Promoting Leadership, Accountability and Transparency for Resource Management (2017-2019)

Background

The proverbial “paradox of plenty” has played into an oil-rich country like Ghana and depicts a relatively slow progress for resource governance –particularly revenue management, Environment and investment. The country earns substantial amounts of revenue from the exploitation of natural resources like oil and gas. These resources are essential for the socio-economic development and critical for poverty reduction in the long-run. It therefore rests on the bosom of government to pursue programmes and initiatives that would derive maximum benefits from these. But simple as it is, there are often real issues that challenge this. Oil prices for instance have slumped over the past few years and benchmark and expected revenues have often adjusted on the low side. Grim economic circumstances owing to a relatively high debt stock (about 70% of GDP) mires Ghana’s economy in a not-so-enviable state. These issues have gained currency both at the national level and the local level on two main strands: slow traction in civil society’s response to exploration activities –in the western region and quite recently, Voltaian basin –and their potential social and environmental cost. The other one: social accountability, seen in respect of community capacity to drive and shape natural resource governance; public fund management and bottom-up development planning across the country. En bloc, these remain an engagement gap in the demand for accountability. Similarly, over the past few years a relatively new and unfolding environmental challenge has presented itself. Ghana’s first onshore exploration is ongoing on an area spanning over two-thirds of its land size. The potential danger for environmental damage and destruction is therefore a topical issue that needs attention. This is needed the sooner; the better but even more important is the need to mobilise, equip and draw experiences from oil communities outside the basin as leverage to share experiences and mistakes from other communities. This would thus require an inter-community sharing mechanism –though non-existent – to literally handhold civil society in frontier communities.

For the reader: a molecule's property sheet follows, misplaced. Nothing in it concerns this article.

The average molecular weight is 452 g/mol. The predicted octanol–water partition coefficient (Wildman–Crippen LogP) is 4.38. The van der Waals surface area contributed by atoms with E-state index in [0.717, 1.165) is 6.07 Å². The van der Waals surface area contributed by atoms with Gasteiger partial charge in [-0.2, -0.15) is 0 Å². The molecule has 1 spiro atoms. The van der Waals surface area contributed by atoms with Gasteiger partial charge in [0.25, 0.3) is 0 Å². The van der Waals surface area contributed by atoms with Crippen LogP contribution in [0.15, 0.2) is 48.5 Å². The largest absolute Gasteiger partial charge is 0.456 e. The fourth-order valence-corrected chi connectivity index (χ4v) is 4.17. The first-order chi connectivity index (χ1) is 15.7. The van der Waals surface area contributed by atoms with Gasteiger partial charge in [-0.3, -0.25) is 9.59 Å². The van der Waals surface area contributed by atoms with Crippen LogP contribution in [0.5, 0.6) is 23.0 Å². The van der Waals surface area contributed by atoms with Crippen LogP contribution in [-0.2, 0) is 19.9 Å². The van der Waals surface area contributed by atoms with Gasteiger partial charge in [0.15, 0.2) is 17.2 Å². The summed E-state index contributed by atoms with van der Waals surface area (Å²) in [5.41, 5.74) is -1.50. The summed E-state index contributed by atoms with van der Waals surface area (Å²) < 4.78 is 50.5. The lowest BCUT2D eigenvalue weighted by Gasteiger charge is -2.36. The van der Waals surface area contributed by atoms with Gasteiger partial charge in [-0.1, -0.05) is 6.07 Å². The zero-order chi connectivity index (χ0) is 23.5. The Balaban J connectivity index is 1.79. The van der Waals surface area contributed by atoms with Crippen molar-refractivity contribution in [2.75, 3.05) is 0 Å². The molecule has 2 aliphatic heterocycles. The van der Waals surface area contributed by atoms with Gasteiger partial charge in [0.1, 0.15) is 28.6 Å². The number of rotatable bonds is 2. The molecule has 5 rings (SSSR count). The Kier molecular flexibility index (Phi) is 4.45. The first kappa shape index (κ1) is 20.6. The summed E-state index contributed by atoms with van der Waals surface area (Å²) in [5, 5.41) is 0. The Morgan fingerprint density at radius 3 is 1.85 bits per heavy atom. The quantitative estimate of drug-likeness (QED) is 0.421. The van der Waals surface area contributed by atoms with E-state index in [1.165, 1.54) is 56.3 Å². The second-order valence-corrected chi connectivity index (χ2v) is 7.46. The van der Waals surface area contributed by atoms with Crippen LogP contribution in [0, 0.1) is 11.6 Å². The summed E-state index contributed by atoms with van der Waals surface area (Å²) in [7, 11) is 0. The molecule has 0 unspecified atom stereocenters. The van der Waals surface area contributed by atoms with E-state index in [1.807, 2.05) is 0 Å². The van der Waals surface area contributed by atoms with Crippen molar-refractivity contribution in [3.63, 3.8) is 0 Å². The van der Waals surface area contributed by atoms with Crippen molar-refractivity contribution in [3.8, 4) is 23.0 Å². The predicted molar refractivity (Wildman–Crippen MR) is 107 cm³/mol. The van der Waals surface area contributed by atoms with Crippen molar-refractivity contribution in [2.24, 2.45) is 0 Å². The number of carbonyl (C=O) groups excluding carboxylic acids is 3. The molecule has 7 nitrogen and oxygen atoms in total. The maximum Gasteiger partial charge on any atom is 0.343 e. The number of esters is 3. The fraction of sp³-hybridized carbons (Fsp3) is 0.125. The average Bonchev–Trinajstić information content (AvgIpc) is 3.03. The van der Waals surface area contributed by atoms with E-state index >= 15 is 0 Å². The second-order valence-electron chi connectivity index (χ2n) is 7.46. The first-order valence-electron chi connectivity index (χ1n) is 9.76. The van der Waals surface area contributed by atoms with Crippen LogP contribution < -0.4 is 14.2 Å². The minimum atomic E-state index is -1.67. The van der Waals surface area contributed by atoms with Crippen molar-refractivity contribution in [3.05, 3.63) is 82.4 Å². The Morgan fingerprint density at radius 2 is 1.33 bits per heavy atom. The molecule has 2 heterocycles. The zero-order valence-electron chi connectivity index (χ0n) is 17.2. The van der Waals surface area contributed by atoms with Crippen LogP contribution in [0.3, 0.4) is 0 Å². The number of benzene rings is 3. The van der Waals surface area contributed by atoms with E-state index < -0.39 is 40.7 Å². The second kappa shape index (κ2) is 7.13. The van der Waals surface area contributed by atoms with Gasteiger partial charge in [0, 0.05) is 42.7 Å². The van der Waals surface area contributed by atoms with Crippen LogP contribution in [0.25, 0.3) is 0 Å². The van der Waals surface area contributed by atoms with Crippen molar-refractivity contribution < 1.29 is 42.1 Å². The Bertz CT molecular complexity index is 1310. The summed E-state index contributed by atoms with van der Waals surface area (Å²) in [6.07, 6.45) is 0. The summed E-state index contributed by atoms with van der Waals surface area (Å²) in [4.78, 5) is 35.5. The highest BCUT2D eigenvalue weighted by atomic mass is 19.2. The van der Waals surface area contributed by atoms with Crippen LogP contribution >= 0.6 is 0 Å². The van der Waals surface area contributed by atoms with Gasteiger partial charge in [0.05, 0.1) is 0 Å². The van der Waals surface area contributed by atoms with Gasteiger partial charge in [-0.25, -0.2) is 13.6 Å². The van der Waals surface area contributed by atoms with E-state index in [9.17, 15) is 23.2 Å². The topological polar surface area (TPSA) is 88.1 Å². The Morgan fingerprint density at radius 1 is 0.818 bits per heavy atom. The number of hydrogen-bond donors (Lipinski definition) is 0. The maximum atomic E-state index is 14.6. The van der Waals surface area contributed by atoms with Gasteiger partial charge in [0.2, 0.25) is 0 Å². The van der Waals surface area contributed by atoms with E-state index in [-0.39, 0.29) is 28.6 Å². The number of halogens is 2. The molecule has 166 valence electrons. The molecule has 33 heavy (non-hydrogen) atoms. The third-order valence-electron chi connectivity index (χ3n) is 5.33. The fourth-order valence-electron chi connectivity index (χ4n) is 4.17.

Objectives

  • To deepen the spaces for dialogue and distilling issues on natural resources governance through local government –community initiatives
  • To build capacity of women on the linkages between gender and extractives focusing on community and property rights, as well as environmental management
  • To increase access to oil funded project information at sub national level
  • To promote Private sector- CSO- Academia discourse and solutions for petroleum and environmental governance
  • To deepen knowledge exchange on offshore and onshore petroleum operations

 

 Results

  • Improved capacity of 30 CEMAG members to actively participate and influence planning and budgeting leading to better allocation of resources to improve living conditions.
  • Enhanced knowledge and understanding of 120 CEMAG members on the Basic laws on oil & gas governance and environmental management to leading to better engagement with government and international oil companies to address social and environmental challenges in the petroleum industry.
  • Increased knowledge and understanding of 60 queen mothers and women entrepreneurs on advocacy and community engagement skills to better engage with the Petroleum Commissions to demand increased women’s participation in the local content and local participation value in the petroleum industry.
  • Improved knowledge and understanding of 60 queen mothers and women entrepreneurs land administration and property rights to enhance women’s documentation of land and properties.
  • Enhanced engagement between private sector- CSO- Academia discourse to influence the review od the National Oil Spill Contingency Plan and stakeholder participation and feedback in Environmental and Social Impact Assessment processes
  • Better understanding of the best practices and challenges in onshore and offshore Petroleum production among 20 community leaders in the Western and Volta regions to influence improved management of Ghana’s petroleum resources.
  • Better understanding of the best practices and challenges in onshore and offshore Petroleum production shared among 25 government, civil society and the media from Ghana and Tanzania to influence improved management of petroleum resources in both countries.

Partners:

  NORAD,  

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